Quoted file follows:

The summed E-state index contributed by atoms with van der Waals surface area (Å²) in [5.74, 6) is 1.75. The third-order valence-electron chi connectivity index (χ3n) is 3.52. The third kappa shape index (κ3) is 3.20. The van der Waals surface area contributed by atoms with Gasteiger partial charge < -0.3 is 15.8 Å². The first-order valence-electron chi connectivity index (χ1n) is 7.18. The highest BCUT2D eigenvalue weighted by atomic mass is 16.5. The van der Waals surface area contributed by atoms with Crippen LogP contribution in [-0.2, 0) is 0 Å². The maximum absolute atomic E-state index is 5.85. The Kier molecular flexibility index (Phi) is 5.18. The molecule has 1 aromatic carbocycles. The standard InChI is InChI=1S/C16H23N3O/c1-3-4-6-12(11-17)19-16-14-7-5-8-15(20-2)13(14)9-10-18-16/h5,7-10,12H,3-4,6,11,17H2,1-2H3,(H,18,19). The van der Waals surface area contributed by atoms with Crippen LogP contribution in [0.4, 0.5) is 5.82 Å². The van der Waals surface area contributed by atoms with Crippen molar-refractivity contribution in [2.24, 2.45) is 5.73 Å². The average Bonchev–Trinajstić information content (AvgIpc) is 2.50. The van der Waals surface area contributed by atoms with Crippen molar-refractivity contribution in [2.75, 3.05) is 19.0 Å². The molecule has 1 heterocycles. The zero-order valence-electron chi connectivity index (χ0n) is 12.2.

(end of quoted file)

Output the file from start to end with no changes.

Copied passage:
The summed E-state index contributed by atoms with van der Waals surface area (Å²) in [5.74, 6) is 1.75. The third-order valence-electron chi connectivity index (χ3n) is 3.52. The third kappa shape index (κ3) is 3.20. The van der Waals surface area contributed by atoms with Gasteiger partial charge < -0.3 is 15.8 Å². The first-order valence-electron chi connectivity index (χ1n) is 7.18. The highest BCUT2D eigenvalue weighted by atomic mass is 16.5. The van der Waals surface area contributed by atoms with Crippen LogP contribution in [-0.2, 0) is 0 Å². The maximum absolute atomic E-state index is 5.85. The Kier molecular flexibility index (Phi) is 5.18. The molecule has 1 aromatic carbocycles. The standard InChI is InChI=1S/C16H23N3O/c1-3-4-6-12(11-17)19-16-14-7-5-8-15(20-2)13(14)9-10-18-16/h5,7-10,12H,3-4,6,11,17H2,1-2H3,(H,18,19). The van der Waals surface area contributed by atoms with Crippen LogP contribution in [0.4, 0.5) is 5.82 Å². The van der Waals surface area contributed by atoms with Crippen molar-refractivity contribution in [2.24, 2.45) is 5.73 Å². The average Bonchev–Trinajstić information content (AvgIpc) is 2.50. The van der Waals surface area contributed by atoms with Crippen molar-refractivity contribution in [2.75, 3.05) is 19.0 Å². The molecule has 1 heterocycles. The zero-order valence-electron chi connectivity index (χ0n) is 12.2.